All the brown-tinted trees far below shook and creaked, leaves scattering thick on the blast of wind. The power of the Dragon’s wingbeats pushed Julen from his window ledge, and he tumbled down, landing miraculously on the castle wall fifteen feet below. Bursts of light exploded in his view, and he couldn’t breathe, but then larger, fiercer, and redder flashes rent the air above him, and the voice of Vanna crying out his name stirred him. Somehow he found himself on his feet, swaying like a reed in the wind, and yet clutching his drawn hunting knife in his fist. The Valkdrava banked on the sweltering wind of its own creation, sending hay from the stack by the stable, torn pennants, and loosened tiles swirling through the air. Opening its mouth, it sent a stream of fire onto the wooden structures inside the bailey. The terrified shrieks and cries of the horses and other livestock in the buildings filled the air, and the shouting and screams of people joined the din as the Dragon swooped down again and again, each time sending fire into yet another spot within the castle. Within moments, Julen found himself surrounded by flames on the walls, with no way of getting down into the bailey and helping. 
A troop of guards and soldiers burst from the armory and raced towards the Dragon, which had just perched on top of the great hall’s roof with a splintering of large glass windows and an avalanche of carved stone and tiles. The Dragon gave one look at the advance, and within seconds, all that remained of the soldiers lay piled in ashes and twisted metal in the courtyard. Then the Dragon, after grinding in the roof of the great hall like a kitchen maid kneads dough, turned and fixed its livid eyes on Julen.

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About the author:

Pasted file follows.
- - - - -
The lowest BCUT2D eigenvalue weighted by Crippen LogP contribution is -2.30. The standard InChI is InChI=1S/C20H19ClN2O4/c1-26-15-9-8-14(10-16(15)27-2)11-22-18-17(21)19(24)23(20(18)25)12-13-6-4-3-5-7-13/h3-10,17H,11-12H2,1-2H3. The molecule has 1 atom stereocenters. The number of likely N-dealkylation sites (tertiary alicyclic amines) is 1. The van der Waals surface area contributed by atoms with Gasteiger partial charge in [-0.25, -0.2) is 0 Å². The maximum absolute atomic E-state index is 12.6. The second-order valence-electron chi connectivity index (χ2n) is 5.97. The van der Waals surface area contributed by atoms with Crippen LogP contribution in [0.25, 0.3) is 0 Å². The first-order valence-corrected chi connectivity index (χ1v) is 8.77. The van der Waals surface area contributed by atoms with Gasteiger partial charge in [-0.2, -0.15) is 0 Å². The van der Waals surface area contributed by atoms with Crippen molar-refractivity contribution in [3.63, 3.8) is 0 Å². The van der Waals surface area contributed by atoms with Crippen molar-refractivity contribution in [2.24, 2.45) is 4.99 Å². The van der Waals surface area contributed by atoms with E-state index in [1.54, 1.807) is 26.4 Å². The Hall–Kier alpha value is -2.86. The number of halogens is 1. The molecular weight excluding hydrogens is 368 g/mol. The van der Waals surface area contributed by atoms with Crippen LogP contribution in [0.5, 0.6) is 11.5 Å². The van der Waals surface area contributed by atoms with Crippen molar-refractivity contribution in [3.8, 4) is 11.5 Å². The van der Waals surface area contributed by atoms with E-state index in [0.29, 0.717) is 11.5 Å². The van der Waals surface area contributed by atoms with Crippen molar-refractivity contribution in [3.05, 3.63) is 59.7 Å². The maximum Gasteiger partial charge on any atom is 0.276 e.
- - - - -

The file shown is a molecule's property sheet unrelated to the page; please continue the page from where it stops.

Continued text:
Stacia Joy has always loved to tell stories and invent fictional lands and characters. But she never considered becoming a writer herself until age thirteen, when, inspired by a pretend play she invented with a friend, she wrote the first draft of Becoming the Chateran. The story has since expanded into what will become The Chateran Series. Stacia Joy also writes in several other genres, including steampunk and paranormal/science fiction, and occasionally writes poems about buffalo.

Wanting to be able to show others what her imagined universe looks like, Stacia Joy taught herself to draw by studying the work of illustrators like Alphonse Mucha, Arthur Rackham, Kate Seredy, and Jan Brett. She also received training in illustration and graphic design at Madison Area Technical College, and plans to become a full-fledged freelance illustrator before long.

When not immersed in writing or art, Stacia Joy spends her time playing the piano and folk harp, composing music, Irish dancing, singing at the top of her lungs, and learning new things. She also enjoys helping with children's ministry at her church, and currently resides in the Madison, Wisconsin area with a kitten named Lord Peter Whimsey.